Record-breaking particle accelerator discovered in heart of Crab Nebula

8 Jul 20192.74k Views

Image: © allexxandarx/

Chinese and Japanese astronomers have detected the most powerful gamma rays recorded so far from an explosion that occurred 1,000 years ago.

Astronomers have celebrated the discovery of the highest energy cosmic gamma rays ever observed in space, dwarfing any others detected so far. The rays seen by the Tibet ASgamma telescope ranged from 100 teraelectron volts (TeV) to about 450 TeV. By comparison, the highest energy ever observed for a gamma-ray photon prior to this was 75 TeV, by the HEGRA Cherenkov telescope.

The researchers behind the joint Chinese and Japanese project believe that the powerful gamma rays were produced by the interaction between very-high-energy electrons and the cosmic microwave background radiation produced by the Big Bang.

They were pinpointed to a region of space known as the Crab Nebula, a famous supernova remnant in the constellation Taurus located approximately 6,500 light years away. It formed in 1054AD by a supernova explosion and was so powerful that it was observed by Chinese and Japanese scholars at the time.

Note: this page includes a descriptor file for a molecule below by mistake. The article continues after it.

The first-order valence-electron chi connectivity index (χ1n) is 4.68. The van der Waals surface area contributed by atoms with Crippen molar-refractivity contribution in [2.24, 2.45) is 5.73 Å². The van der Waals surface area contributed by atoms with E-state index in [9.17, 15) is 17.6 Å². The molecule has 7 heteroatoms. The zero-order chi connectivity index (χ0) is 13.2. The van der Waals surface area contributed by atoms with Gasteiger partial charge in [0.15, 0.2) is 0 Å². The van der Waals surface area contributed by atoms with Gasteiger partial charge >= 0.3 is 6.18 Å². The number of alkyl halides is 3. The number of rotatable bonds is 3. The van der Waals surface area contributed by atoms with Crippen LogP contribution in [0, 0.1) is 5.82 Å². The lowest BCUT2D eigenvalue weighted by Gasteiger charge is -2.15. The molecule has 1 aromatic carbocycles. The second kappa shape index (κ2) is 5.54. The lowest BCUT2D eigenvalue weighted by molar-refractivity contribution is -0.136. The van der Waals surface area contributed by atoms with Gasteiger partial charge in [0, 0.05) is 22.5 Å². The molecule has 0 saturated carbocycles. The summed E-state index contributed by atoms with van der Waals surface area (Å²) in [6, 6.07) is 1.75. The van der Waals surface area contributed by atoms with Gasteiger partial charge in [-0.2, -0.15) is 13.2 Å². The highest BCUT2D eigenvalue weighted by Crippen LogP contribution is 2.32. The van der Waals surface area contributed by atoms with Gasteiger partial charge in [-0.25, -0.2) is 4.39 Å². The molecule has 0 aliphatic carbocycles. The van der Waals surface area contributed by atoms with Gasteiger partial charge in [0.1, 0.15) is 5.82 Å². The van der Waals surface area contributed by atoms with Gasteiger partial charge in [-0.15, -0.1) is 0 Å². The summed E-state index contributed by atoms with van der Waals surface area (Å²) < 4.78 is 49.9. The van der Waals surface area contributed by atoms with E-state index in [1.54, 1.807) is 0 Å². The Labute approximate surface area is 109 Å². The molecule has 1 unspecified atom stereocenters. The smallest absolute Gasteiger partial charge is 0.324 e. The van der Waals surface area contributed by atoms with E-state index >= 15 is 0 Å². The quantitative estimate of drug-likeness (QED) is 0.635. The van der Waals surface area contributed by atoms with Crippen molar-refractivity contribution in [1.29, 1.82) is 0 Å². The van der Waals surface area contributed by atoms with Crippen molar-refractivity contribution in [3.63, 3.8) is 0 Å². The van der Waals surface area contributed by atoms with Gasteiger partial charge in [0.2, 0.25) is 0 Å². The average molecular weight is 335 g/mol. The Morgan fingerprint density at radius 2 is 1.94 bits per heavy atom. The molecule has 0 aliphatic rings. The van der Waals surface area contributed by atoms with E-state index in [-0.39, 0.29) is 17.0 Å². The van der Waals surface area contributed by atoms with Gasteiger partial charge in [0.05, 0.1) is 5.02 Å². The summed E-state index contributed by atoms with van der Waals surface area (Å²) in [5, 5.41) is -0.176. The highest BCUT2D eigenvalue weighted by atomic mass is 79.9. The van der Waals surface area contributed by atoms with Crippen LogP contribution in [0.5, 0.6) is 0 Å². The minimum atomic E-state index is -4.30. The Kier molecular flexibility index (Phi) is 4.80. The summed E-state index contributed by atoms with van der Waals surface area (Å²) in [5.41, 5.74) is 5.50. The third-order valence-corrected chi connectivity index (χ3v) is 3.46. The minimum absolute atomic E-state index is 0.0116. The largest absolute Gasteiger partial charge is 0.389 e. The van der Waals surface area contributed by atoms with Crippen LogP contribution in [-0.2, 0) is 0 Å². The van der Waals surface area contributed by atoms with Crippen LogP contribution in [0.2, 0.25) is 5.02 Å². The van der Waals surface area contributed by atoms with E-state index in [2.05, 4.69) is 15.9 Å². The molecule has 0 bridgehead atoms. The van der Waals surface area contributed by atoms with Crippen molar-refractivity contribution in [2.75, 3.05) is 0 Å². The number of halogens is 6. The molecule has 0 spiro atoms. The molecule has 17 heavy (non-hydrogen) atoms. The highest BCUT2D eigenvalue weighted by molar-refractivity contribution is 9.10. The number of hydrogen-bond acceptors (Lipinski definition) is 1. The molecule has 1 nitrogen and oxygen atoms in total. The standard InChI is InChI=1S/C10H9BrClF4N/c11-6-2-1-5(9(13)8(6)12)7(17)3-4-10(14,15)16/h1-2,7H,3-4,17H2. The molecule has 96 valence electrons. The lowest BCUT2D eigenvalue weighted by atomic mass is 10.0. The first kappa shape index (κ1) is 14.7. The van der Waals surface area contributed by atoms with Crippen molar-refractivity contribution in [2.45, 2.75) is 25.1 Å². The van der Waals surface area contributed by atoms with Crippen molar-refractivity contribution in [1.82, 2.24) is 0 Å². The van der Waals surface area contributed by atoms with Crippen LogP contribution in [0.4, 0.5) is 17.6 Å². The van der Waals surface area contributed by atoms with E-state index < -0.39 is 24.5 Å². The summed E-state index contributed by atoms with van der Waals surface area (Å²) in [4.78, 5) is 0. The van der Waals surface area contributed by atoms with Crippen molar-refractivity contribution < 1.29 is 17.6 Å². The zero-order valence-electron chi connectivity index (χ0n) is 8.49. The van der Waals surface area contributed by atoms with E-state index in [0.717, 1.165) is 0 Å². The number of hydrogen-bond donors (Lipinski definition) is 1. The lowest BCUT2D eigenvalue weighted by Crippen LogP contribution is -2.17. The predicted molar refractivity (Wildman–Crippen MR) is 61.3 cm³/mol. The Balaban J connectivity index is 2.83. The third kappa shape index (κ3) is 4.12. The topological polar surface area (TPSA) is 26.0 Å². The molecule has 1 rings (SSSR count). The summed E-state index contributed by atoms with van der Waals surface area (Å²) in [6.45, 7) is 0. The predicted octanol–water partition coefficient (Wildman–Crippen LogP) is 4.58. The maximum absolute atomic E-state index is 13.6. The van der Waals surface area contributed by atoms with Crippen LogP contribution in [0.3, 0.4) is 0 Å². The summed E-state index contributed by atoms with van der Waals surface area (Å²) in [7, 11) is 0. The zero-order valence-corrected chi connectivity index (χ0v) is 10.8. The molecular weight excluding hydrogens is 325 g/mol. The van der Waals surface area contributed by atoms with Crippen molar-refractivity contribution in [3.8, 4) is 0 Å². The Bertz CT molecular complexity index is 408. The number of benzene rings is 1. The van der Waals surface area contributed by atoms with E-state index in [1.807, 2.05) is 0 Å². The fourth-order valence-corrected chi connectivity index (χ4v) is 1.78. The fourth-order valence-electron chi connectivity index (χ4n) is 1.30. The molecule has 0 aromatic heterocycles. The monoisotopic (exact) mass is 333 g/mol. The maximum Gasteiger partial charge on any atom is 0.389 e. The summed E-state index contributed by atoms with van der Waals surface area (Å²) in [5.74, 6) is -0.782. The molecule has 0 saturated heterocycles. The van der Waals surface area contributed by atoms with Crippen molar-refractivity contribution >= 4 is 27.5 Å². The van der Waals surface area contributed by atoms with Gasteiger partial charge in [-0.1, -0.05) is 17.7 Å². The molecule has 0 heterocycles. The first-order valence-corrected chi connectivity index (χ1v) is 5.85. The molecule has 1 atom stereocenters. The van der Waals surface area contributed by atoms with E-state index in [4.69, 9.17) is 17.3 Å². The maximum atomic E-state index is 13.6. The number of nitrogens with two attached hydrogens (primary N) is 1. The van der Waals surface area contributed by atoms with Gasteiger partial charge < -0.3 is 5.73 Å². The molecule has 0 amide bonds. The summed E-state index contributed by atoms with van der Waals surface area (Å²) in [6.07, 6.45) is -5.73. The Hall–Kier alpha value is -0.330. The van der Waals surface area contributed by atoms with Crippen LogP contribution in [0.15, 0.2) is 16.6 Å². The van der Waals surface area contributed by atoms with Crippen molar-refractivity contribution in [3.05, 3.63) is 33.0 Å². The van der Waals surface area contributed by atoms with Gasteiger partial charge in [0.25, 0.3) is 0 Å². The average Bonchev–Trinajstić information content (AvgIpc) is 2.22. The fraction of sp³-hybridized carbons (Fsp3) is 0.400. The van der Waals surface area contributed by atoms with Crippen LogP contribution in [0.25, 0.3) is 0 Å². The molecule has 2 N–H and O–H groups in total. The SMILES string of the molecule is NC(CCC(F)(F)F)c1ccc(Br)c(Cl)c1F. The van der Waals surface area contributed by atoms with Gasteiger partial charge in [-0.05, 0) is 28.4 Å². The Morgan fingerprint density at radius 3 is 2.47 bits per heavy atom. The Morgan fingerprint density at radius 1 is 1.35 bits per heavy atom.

In attempts to determine what could have produced such record-breaking rays, the researchers – whose work has been published to Physical Review Letters – believe it to be the most powerful, natural particle accelerator discovered in our galaxy to date.

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The astronomers’ work likely opens a new avenue for the exploration of  the extreme universe. The detection of gamma rays above 100 TeV is a key to understanding the origin of very-high-energy cosmic rays, which has been a mystery since their discovery in 1912.

With further observations using this powerful telescope, they are hopeful of finding the origin of cosmic rays in our galaxy, namely PeVatrons (PeV), which accelerate cosmic rays up to PeV energies.

“This is the very first [detection], but a great step forward,” said Prof Huang Jing, co-spokesperson for the Tibet ASgamma experiment.

“It proves that our techniques worked well and gamma rays with energies up to a few hundred TeV really exist. Our goal is to identify a lot of PeVatrons, which have not yet been discovered and are supposed to produce the highest-energy cosmic rays in our galaxy.”

Colm Gorey is a senior journalist with